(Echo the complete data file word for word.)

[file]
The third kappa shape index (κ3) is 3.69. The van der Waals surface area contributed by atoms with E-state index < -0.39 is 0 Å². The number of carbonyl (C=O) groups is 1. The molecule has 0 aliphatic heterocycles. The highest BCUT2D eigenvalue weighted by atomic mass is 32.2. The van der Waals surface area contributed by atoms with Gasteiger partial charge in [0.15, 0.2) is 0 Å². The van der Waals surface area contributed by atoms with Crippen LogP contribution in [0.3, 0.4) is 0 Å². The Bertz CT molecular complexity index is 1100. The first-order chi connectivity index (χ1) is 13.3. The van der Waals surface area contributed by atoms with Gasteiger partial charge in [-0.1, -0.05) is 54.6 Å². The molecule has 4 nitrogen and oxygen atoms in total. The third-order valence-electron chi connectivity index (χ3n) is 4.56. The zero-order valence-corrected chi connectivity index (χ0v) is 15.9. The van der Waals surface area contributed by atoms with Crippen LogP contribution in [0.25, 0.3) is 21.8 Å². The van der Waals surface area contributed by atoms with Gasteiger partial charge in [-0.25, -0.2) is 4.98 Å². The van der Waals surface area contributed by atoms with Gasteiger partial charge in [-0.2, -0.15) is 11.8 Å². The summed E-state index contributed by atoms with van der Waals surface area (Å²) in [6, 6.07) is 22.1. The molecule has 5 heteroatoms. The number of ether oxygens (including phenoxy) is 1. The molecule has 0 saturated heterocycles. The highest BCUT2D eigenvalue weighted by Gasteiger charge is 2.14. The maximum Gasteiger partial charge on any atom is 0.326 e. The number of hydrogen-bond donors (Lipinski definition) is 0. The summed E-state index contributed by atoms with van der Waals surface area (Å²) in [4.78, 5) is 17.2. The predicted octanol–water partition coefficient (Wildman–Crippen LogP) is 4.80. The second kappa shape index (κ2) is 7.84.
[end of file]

The third kappa shape index (κ3) is 3.69. The van der Waals surface area contributed by atoms with E-state index < -0.39 is 0 Å². The number of carbonyl (C=O) groups is 1. The molecule has 0 aliphatic heterocycles. The highest BCUT2D eigenvalue weighted by atomic mass is 32.2. The van der Waals surface area contributed by atoms with Gasteiger partial charge in [0.15, 0.2) is 0 Å². The van der Waals surface area contributed by atoms with Crippen LogP contribution in [0.3, 0.4) is 0 Å². The Bertz CT molecular complexity index is 1100. The first-order chi connectivity index (χ1) is 13.3. The van der Waals surface area contributed by atoms with Gasteiger partial charge in [-0.1, -0.05) is 54.6 Å². The molecule has 4 nitrogen and oxygen atoms in total. The third-order valence-electron chi connectivity index (χ3n) is 4.56. The zero-order valence-corrected chi connectivity index (χ0v) is 15.9. The van der Waals surface area contributed by atoms with Crippen LogP contribution in [0.25, 0.3) is 21.8 Å². The van der Waals surface area contributed by atoms with Gasteiger partial charge in [-0.25, -0.2) is 4.98 Å². The van der Waals surface area contributed by atoms with Gasteiger partial charge in [-0.2, -0.15) is 11.8 Å². The summed E-state index contributed by atoms with van der Waals surface area (Å²) in [6, 6.07) is 22.1. The molecule has 5 heteroatoms. The number of ether oxygens (including phenoxy) is 1. The molecule has 0 saturated heterocycles. The highest BCUT2D eigenvalue weighted by Gasteiger charge is 2.14. The maximum Gasteiger partial charge on any atom is 0.326 e. The number of hydrogen-bond donors (Lipinski definition) is 0. The summed E-state index contributed by atoms with van der Waals surface area (Å²) in [4.78, 5) is 17.2. The predicted octanol–water partition coefficient (Wildman–Crippen LogP) is 4.80. The second kappa shape index (κ2) is 7.84.